A 2nd row qualifying from Rossi sees a race-long battle with Lorenzo. Today Lorenzo probably would have won, but he wouldn't have escaped - indeed Rossi set fastest lap, and it was enough faster to be meaningful (>0.1 seconds). I think when the gap was 1.8 and didn't get smaller, Rossi probably decided to cruise in for 20 points to be honest - save the engine etc. we'll never know of course.

Did anyone else think Lorenzo's near bowling ball effort crossing the majority of the track into turn 1 at the start worth a look from race direction?

He was clearly ahead. I'm no racing etiquette expert, but to me that was just racing.

What i want to see is how lorenzo fares when in any of the races there is a situation that he has to use harder compound. Can he win even on harder heat resistant tyres, if he does then surely he will take this year's championship but i highly doubt that he can win on harder compound. I think in montmelo maybe he has to use the harder compound whereas in medium he has that just extra bit over everyone else. Also if marc would have opted for a medium front or a combination involving medium compound maybe he could have gone better since the honda likes heat but they need to use the harder compound in those conditions.

Ducati's are searching for that yamaha grip in exiting corners and honda's are busy with their own problems. Dani is what is missing in this championship even though there is hardly a chance he can win a title ever i want to see him atleast fight for the title vigorously. He can fight as he had done in 2012.

I like exciting races. I like the pass blocks, dives underneath, sticking it 'round the outside, slipstream and out-braking maneuvers when riders mix it up. Very exciting and dramatic.

That said, credit should be given when due. Simply put ... Lorenzo won was because he set up, qualified and raced his bike better than anyone else on the grid - even if it was anti-climactic.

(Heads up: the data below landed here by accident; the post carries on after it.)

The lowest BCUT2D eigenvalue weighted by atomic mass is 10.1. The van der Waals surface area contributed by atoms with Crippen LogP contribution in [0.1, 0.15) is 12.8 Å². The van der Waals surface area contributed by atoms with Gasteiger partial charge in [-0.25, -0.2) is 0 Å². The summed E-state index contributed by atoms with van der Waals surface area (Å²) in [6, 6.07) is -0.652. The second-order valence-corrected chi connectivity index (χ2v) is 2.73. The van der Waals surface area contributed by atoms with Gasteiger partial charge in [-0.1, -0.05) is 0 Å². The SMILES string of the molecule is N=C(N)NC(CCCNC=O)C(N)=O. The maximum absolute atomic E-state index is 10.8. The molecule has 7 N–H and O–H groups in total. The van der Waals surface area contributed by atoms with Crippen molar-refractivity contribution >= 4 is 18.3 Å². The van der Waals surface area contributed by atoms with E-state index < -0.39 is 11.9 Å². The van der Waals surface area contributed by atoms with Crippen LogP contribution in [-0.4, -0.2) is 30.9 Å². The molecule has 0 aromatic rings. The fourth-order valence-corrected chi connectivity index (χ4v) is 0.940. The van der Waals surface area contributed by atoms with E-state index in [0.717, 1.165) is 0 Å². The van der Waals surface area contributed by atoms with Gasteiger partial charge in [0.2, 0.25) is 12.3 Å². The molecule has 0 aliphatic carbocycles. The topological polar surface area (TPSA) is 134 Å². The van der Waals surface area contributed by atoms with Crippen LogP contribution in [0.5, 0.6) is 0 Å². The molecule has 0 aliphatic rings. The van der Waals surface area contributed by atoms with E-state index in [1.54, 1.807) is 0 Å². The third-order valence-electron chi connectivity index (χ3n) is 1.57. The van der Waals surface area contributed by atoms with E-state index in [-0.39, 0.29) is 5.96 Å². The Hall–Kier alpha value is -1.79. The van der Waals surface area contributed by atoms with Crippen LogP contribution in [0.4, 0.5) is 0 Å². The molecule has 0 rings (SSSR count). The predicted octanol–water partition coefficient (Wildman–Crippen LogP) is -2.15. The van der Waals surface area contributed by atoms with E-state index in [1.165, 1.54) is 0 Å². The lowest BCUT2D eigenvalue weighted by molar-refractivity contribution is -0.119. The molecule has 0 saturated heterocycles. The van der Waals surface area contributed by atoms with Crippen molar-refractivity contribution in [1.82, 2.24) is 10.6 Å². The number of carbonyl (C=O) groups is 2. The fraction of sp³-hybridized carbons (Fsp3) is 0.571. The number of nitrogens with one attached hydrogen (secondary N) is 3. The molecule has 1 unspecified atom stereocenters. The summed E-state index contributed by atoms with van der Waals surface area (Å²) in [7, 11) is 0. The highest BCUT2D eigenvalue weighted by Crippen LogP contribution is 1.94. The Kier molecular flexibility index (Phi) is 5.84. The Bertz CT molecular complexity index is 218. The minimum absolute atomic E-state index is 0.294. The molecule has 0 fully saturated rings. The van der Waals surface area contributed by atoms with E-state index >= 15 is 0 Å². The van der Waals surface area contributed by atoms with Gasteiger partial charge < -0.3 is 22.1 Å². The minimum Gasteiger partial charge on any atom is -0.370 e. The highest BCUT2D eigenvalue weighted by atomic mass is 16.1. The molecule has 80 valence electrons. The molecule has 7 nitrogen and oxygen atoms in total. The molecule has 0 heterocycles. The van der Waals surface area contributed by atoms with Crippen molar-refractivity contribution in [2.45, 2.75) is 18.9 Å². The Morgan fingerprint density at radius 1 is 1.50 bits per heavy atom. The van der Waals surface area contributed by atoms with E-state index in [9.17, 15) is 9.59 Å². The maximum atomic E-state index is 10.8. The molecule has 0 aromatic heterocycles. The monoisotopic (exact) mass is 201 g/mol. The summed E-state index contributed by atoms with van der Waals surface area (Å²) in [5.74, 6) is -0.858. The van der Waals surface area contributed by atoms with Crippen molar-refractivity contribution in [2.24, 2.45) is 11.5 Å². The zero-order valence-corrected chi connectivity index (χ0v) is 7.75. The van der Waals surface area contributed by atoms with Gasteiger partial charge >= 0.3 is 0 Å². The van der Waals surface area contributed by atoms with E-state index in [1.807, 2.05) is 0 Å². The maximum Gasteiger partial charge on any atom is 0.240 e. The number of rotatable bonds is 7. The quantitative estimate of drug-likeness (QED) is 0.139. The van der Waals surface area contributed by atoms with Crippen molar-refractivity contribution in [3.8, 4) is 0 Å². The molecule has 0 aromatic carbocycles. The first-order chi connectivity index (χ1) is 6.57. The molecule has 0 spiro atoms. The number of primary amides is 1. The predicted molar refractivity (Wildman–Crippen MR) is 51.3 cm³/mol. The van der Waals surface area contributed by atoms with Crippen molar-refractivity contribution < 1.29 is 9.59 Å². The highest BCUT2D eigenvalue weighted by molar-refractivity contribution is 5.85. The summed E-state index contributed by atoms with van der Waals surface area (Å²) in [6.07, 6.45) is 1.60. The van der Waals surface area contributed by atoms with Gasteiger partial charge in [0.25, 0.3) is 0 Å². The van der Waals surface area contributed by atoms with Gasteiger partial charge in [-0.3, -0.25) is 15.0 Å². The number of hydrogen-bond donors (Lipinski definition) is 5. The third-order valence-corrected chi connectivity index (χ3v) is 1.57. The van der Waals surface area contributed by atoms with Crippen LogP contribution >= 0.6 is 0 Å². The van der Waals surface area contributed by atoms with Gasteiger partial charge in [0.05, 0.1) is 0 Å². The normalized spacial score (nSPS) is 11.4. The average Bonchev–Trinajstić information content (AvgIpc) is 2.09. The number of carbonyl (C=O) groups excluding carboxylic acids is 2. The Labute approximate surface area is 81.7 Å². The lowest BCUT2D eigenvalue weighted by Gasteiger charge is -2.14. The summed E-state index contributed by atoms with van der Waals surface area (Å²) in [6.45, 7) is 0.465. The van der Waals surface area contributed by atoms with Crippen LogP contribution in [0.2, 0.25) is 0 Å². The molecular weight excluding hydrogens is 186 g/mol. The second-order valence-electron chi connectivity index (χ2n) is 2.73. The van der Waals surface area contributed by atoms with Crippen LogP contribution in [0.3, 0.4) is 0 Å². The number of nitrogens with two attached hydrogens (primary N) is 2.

The more interesting thing about his last two wins have been his parc fermé interview comments. He said he had to change his riding style at a certain point due to front tire wear which was "close in" from the beginning (I am guessing he means tucking or slipping). That's the second time in as many races that he has alluded to changing his riding style to fit the riding situation which I don't recall him ever saying before.

The other thing of note with these comments is the way he sounds surprised about it. He sounds like he keeps expecting to crash and doesn't understand why he doesn't.

It goes back to a comment I posted a few races back when he was doing poorly. I thought he had lost his nerve and that in order to run with the lead group, he had to live on the edge of disaster but didn't seem willing to do it anymore. Now though, it seems like he said to himself

"**** it" - I am going for it even if I crash.

With that, the old Lorenzo is back (on softer tires). I'd like to see what happens if conditions call for the hard compound because the soft just won't last. Then we'll see if that renewed confidence and willingness to live on the edge remains. If it does, I think we may see him (way) out front a few more times this year. Also, maybe a crash or two for him, the last of which I can't say I recall off the top of my head. Easier not to crash when you aren't on the flying edge.